Electronic devices, however, can fail in complex, even puzzling ways. You need a better understanding of what's going on under the hood. You may need special tools (you can't get much far repairing a TV if you ain't got an oscilloscope) but sometimes it's just plain old intuition (or sheer luck :-). You need to know some tricks of the trade (like using a light bulb to discriminate problems in the power supply vs. horizontal deflection), but overall, what you need more is rational system thinking.

The same is true when reasoning about complex software failures. We often have a large numbers of parts (hardware, firmware, drivers, OS, libraries, our own code) which can fail for a large number of reasons. Your best allied is rational system thinking. Your worst enemy is the all-so-common uncircumstantiated certainty that the fault must lie exactly somewhere (usually outside our own code :-). Overall, I would say my experience fixing stuff has made me a better troubleshooter, helping me to find obscure bugs in systems I knew very little about.

Still, I don't like to fix computers. I guess I'm already spending too much time around computers, and besides, today the integration scale is so high that you can hardly fix a broken motherboard. However, there is always an exception, and this one is interesting enough to be worth telling.

A couple of years ago (yeah :-) I rescued a notebook before it was thrown away. After a fall, it wouldn't even turn on. The CD-ROM was visibly damaged, but the screen was intact. I took it home and left it alone for a few months, till I had some time to kill.

I'm usually lucky, and in fact, I discovered that by pushing the power plug a little heavier than usual, the notebook would indeed power on. That's usually just a broken joint; it took forever :-) to disassemble the notebook and expose the PCB, but after that, it was quite easy to fix. Now the computer would turn on, start booting XP, and die a few seconds later. I suspected the HD was damaged too, and replaced it with a spare one (with W2K installed). Similar story: it would start booting the OS, then dump a blue screen reporting that “the boot device was not accessible”.

That's usually due to a broken IDE controller, or a faulty RAM chip. I tried replacing the RAM, but still got the same problem. However, the IDE controller was somehow working, as the computer would indeed start booting. Weird :-).

I didn't give up and got another HD, with good old MS-DOS installed. The notebook booted like a charm, and all the applications seemed to work. Weird again: the IDE controller seemed fine. Again, it could be a faulty RAM chip, since MS-DOS only uses the first 640KB.

I connected a USB CD-ROM and tried an old version of Knoppix on CD: knoppix uses all the available RAM, so that was like a definitive RAM test. It worked fine, but as soon as I tried using the HD, it would simply lock up. So, RAM was fine, the IDE controller was fine under MS-DOS but failed under other operating systems.
My diagnosis was that DMA was at fault. I tried to disable DMA at the BIOS level with no luck. I also disabled DMA in that W2K HD (using another PC, of course), but it would still lock, just like Knoppix.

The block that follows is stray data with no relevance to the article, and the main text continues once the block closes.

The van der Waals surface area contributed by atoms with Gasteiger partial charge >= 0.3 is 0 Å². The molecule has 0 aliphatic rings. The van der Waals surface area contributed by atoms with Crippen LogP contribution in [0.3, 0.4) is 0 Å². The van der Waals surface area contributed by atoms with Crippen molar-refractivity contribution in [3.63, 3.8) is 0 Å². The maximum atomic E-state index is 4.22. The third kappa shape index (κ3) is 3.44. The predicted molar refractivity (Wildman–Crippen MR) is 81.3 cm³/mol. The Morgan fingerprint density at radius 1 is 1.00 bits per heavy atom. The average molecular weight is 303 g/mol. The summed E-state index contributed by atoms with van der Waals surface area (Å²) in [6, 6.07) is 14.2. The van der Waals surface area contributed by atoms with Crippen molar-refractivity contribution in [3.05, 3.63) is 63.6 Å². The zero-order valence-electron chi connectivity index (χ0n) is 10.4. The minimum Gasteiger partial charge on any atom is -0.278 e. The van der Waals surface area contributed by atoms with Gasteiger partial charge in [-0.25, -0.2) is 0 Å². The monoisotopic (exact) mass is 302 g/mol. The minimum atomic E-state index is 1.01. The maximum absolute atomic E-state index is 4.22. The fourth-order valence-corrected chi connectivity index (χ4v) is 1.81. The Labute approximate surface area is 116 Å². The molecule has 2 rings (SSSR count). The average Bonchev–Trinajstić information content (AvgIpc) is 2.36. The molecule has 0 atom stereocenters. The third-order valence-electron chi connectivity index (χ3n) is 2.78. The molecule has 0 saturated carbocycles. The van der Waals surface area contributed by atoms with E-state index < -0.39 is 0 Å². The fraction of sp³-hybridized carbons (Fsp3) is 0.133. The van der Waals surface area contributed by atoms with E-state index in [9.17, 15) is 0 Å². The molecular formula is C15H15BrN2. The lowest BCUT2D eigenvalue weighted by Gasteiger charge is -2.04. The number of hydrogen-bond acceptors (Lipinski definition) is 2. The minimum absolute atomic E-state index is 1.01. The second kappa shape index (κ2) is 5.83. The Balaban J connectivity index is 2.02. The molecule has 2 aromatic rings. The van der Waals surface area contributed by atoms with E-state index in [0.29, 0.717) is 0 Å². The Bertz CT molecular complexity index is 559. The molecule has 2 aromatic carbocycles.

At that point, I contemplated using an external HD (via USB), and perhaps installing a tweaked version of XP which can boot from a USB device (details on the BartPE page). I could even rewire one of the USB ports and install the whole thing internally, since the missing CD-ROM left a lot of space. But it looked like a damn lot of work :-), so I did nothing and left the notebook around for more than one year.

A few days ago, having a little time to kill again, I tried a different experiment. I got a 1GB USB stick, downloaded the latest version of Knoppix, and put it on the stick (instead of a CD-ROM). I followed this tutorial to speed things up.
It worked fine, and booting from the USB stick was very quick. However, at that point I noticed (from the boot log) that this newer version of Knoppix ran with DMA disabled (I guess the old one I tried before didn't). Time to test my DMA controller theory!

I put an HD inside, booted Knoppix from the USB stick, and guess what, no hang-up! I could access the HD with not problem whatsoever. At that point, it was hard to resist: I had to try installing knoppix on the HD itself. Again, I followed a tutorial to speed things up: this one is about a previous version, but still valid. The proof of the pudding is in the eating: I removed the USB stick, tried booting and Lo!, it worked. The world is still somehow deterministic :-).
By the way: Knoppix takes forever to boot from the HD. Overall, it would be better to keep the USB stick, maybe rewiring a USB port to keep everything inside.

Now, in a perfect world, I would have found a way to really "fix" the notebook, that is, to repair the DMA controller. I suspect it's just another loose joint from the fall. Most likely, some pin of some surface-mounted chip suffered some mechanical stress. This world, however, ain’t perfect, so I did nothing else, leaving it as a working Knoppix notebook. Fun is over, time to get back to work :-)